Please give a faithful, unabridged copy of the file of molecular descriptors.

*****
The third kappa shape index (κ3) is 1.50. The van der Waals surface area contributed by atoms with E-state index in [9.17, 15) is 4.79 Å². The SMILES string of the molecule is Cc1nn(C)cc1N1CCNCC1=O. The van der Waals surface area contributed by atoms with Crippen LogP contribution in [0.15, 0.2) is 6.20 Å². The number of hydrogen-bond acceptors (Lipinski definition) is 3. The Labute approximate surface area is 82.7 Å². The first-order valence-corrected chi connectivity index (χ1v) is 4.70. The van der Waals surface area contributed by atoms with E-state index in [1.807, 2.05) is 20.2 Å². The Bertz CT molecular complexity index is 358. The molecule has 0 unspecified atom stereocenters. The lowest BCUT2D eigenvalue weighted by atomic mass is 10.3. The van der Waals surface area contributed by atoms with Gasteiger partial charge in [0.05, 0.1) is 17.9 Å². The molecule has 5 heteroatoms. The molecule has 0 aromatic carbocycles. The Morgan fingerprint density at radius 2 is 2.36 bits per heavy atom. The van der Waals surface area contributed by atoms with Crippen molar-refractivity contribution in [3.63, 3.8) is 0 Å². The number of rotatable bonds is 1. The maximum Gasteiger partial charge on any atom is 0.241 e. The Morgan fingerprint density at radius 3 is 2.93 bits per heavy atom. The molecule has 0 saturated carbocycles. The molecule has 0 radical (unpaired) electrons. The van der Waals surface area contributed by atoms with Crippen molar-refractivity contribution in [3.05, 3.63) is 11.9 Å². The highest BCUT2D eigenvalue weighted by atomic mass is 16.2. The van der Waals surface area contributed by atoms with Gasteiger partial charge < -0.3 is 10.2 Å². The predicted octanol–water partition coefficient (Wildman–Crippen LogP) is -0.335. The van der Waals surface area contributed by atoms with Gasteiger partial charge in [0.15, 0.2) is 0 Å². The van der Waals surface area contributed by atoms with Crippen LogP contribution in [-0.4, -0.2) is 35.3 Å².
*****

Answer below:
The third kappa shape index (κ3) is 1.50. The van der Waals surface area contributed by atoms with E-state index in [9.17, 15) is 4.79 Å². The SMILES string of the molecule is Cc1nn(C)cc1N1CCNCC1=O. The van der Waals surface area contributed by atoms with Crippen LogP contribution in [0.15, 0.2) is 6.20 Å². The number of hydrogen-bond acceptors (Lipinski definition) is 3. The Labute approximate surface area is 82.7 Å². The first-order valence-corrected chi connectivity index (χ1v) is 4.70. The van der Waals surface area contributed by atoms with E-state index in [1.807, 2.05) is 20.2 Å². The Bertz CT molecular complexity index is 358. The molecule has 0 unspecified atom stereocenters. The lowest BCUT2D eigenvalue weighted by atomic mass is 10.3. The van der Waals surface area contributed by atoms with Gasteiger partial charge in [0.05, 0.1) is 17.9 Å². The molecule has 5 heteroatoms. The molecule has 0 aromatic carbocycles. The Morgan fingerprint density at radius 2 is 2.36 bits per heavy atom. The van der Waals surface area contributed by atoms with Crippen molar-refractivity contribution in [3.63, 3.8) is 0 Å². The number of rotatable bonds is 1. The maximum Gasteiger partial charge on any atom is 0.241 e. The Morgan fingerprint density at radius 3 is 2.93 bits per heavy atom. The molecule has 0 saturated carbocycles. The molecule has 0 radical (unpaired) electrons. The van der Waals surface area contributed by atoms with Crippen molar-refractivity contribution in [3.05, 3.63) is 11.9 Å². The highest BCUT2D eigenvalue weighted by atomic mass is 16.2. The van der Waals surface area contributed by atoms with Gasteiger partial charge < -0.3 is 10.2 Å². The predicted octanol–water partition coefficient (Wildman–Crippen LogP) is -0.335. The van der Waals surface area contributed by atoms with Gasteiger partial charge in [0.15, 0.2) is 0 Å². The van der Waals surface area contributed by atoms with Crippen LogP contribution in [-0.4, -0.2) is 35.3 Å².